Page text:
As discussed previously, the dispersion of the organic solvent in the aqueous emulsion of bituminous material must be formed and maintained at ambient temperature since any significant increase in the temperature may cause it to become tacky thus making it unsuitable for the purpose of being applied to paper in accordance with the invention to provide a water repellent coating thereon. With respect to this consideration it should be recognized that the temperature of the calender rolls with which the dispersion comes in contact while it is in the water box is in the vicinity of 150 F. when the calender is in operation. The temperature of the paper itself as it is passing through a calender stack may vary from about 120 F. to about 180 F. Thus, the dispersion will experience a temperatue rise while it is in the water box due to absorption of heat from the calender rolls. This situation, of itself, will not disturb the eflicient operation of the method for additional dispersion, at ambient temperature, it continuously flowing into the water box from the usage tank where it is stored. The temperature of the dispersion in the water box will therefore be presented from rising to a level which would cause the dispersion to become tacky. However, is there is an overflow pipe attached to the water box and if the overflow were to be recycled directly into the usage tank a situation which could eventually disrupt the efficient operation of the method would be created. The overflow which would be at higher than ambient temperature due to the heat absorbed from the calender rolls would eventually cause the temperature of the dispersion in the'us'age tank to increase. It can be seen that the dispersion" coming from the usage tank would then not be able to exert a cooling effect on that which is already in the water box. Eventually this could lead to a significant temperature rise throughout the system which could destroy the effectiveness of the water repellent coating method.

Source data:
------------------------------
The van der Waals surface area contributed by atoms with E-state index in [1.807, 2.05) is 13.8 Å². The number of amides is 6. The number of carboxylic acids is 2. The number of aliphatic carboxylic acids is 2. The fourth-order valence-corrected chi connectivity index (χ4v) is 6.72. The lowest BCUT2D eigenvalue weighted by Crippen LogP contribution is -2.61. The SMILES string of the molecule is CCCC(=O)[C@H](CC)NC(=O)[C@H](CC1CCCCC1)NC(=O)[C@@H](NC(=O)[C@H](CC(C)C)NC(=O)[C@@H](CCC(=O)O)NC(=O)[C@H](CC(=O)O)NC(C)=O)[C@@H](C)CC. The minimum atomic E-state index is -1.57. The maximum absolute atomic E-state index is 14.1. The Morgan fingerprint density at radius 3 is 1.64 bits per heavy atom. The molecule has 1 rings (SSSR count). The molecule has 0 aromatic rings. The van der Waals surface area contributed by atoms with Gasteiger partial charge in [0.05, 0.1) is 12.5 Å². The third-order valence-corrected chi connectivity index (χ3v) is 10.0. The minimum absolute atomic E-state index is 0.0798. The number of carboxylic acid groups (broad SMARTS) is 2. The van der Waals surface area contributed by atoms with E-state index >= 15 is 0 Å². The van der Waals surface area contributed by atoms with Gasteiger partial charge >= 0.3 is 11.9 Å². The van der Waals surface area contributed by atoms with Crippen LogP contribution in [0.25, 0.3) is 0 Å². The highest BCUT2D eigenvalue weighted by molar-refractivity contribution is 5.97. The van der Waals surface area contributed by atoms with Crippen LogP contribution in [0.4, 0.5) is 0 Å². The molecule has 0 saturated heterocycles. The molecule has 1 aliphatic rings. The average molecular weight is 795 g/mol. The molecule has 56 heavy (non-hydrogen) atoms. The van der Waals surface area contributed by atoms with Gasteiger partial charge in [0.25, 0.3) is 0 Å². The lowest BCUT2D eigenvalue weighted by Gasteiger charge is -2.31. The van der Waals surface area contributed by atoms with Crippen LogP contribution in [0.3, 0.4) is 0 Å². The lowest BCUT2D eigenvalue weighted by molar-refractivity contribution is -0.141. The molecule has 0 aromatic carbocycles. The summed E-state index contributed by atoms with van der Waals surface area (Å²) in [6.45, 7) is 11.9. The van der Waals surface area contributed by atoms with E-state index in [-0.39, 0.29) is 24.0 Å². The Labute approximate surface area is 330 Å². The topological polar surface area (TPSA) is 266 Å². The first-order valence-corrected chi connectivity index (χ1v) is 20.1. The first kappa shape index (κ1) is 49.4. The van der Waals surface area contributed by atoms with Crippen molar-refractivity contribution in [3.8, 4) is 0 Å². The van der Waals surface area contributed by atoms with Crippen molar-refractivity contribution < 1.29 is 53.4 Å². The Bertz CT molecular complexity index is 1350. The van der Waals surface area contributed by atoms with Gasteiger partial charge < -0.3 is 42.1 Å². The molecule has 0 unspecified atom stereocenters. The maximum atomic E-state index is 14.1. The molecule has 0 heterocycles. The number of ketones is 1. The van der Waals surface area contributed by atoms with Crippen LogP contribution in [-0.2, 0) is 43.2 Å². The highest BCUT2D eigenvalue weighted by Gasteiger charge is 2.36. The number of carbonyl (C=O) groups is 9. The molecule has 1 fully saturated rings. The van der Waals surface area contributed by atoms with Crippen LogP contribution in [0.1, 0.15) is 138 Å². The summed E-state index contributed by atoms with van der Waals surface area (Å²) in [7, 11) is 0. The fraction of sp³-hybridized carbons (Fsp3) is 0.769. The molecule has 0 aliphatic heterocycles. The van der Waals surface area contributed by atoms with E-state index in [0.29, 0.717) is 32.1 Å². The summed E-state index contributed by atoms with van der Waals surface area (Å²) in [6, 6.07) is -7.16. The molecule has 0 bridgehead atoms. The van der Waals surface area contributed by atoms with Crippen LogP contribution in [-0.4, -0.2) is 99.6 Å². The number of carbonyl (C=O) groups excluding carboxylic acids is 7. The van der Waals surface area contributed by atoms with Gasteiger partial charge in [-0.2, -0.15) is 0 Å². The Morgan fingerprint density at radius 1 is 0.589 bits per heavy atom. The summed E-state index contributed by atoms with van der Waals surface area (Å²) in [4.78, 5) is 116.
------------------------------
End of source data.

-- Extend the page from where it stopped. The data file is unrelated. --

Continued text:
This situation may. be avoided by resort to various techniques. For example, the overflow can be recycled into the feed line from the usage tank to the water box where it will be mixed with fresh dispersion at ambient temperature and be colled prior to reentering the water box; or an automatic level control system could be installed in the water box to substantially eliminate any overflow. By means of such methods no overflow from the water box would be permitted to enter the usage tank and efficient operation of the method may be ensured.